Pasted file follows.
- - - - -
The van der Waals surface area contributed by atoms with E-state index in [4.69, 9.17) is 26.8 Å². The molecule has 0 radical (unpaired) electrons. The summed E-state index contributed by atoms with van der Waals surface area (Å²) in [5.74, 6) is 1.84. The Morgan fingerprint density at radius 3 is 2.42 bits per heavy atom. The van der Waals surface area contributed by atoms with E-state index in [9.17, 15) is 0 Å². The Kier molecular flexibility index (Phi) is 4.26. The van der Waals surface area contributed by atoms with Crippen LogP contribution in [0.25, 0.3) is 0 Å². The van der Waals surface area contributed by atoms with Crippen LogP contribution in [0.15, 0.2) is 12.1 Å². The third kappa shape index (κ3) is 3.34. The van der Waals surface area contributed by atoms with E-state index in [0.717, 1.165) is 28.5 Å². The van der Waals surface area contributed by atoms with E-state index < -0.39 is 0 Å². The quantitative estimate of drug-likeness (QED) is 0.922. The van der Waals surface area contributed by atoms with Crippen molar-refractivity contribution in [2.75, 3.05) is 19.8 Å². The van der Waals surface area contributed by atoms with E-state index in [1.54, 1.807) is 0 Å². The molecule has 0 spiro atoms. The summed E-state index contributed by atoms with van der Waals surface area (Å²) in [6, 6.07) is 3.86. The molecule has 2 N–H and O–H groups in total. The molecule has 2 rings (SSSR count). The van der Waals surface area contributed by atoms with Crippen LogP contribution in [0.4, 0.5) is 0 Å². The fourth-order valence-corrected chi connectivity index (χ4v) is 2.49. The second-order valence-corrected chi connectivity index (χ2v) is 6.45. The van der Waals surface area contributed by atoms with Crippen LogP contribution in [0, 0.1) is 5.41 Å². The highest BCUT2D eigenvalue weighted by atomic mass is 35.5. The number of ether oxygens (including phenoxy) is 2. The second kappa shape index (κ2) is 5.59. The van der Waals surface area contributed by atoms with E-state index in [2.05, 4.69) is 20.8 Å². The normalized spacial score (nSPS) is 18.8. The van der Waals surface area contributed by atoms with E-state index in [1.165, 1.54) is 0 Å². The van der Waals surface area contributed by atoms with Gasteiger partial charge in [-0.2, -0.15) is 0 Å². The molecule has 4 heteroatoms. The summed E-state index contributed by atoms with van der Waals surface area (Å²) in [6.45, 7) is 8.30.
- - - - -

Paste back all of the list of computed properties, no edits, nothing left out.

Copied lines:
The van der Waals surface area contributed by atoms with E-state index in [4.69, 9.17) is 26.8 Å². The molecule has 0 radical (unpaired) electrons. The summed E-state index contributed by atoms with van der Waals surface area (Å²) in [5.74, 6) is 1.84. The Morgan fingerprint density at radius 3 is 2.42 bits per heavy atom. The van der Waals surface area contributed by atoms with E-state index in [9.17, 15) is 0 Å². The Kier molecular flexibility index (Phi) is 4.26. The van der Waals surface area contributed by atoms with Crippen LogP contribution in [0.25, 0.3) is 0 Å². The van der Waals surface area contributed by atoms with Crippen LogP contribution in [0.15, 0.2) is 12.1 Å². The third kappa shape index (κ3) is 3.34. The van der Waals surface area contributed by atoms with E-state index in [0.717, 1.165) is 28.5 Å². The van der Waals surface area contributed by atoms with E-state index < -0.39 is 0 Å². The quantitative estimate of drug-likeness (QED) is 0.922. The van der Waals surface area contributed by atoms with Crippen molar-refractivity contribution in [2.75, 3.05) is 19.8 Å². The van der Waals surface area contributed by atoms with E-state index in [1.54, 1.807) is 0 Å². The molecule has 0 spiro atoms. The summed E-state index contributed by atoms with van der Waals surface area (Å²) in [6, 6.07) is 3.86. The molecule has 2 N–H and O–H groups in total. The molecule has 2 rings (SSSR count). The van der Waals surface area contributed by atoms with Crippen LogP contribution in [0.4, 0.5) is 0 Å². The fourth-order valence-corrected chi connectivity index (χ4v) is 2.49. The second-order valence-corrected chi connectivity index (χ2v) is 6.45. The van der Waals surface area contributed by atoms with Crippen LogP contribution in [0, 0.1) is 5.41 Å². The highest BCUT2D eigenvalue weighted by atomic mass is 35.5. The number of ether oxygens (including phenoxy) is 2. The second kappa shape index (κ2) is 5.59. The van der Waals surface area contributed by atoms with E-state index in [2.05, 4.69) is 20.8 Å². The normalized spacial score (nSPS) is 18.8. The van der Waals surface area contributed by atoms with E-state index in [1.165, 1.54) is 0 Å². The van der Waals surface area contributed by atoms with Gasteiger partial charge in [-0.2, -0.15) is 0 Å². The molecule has 4 heteroatoms. The summed E-state index contributed by atoms with van der Waals surface area (Å²) in [6.45, 7) is 8.30.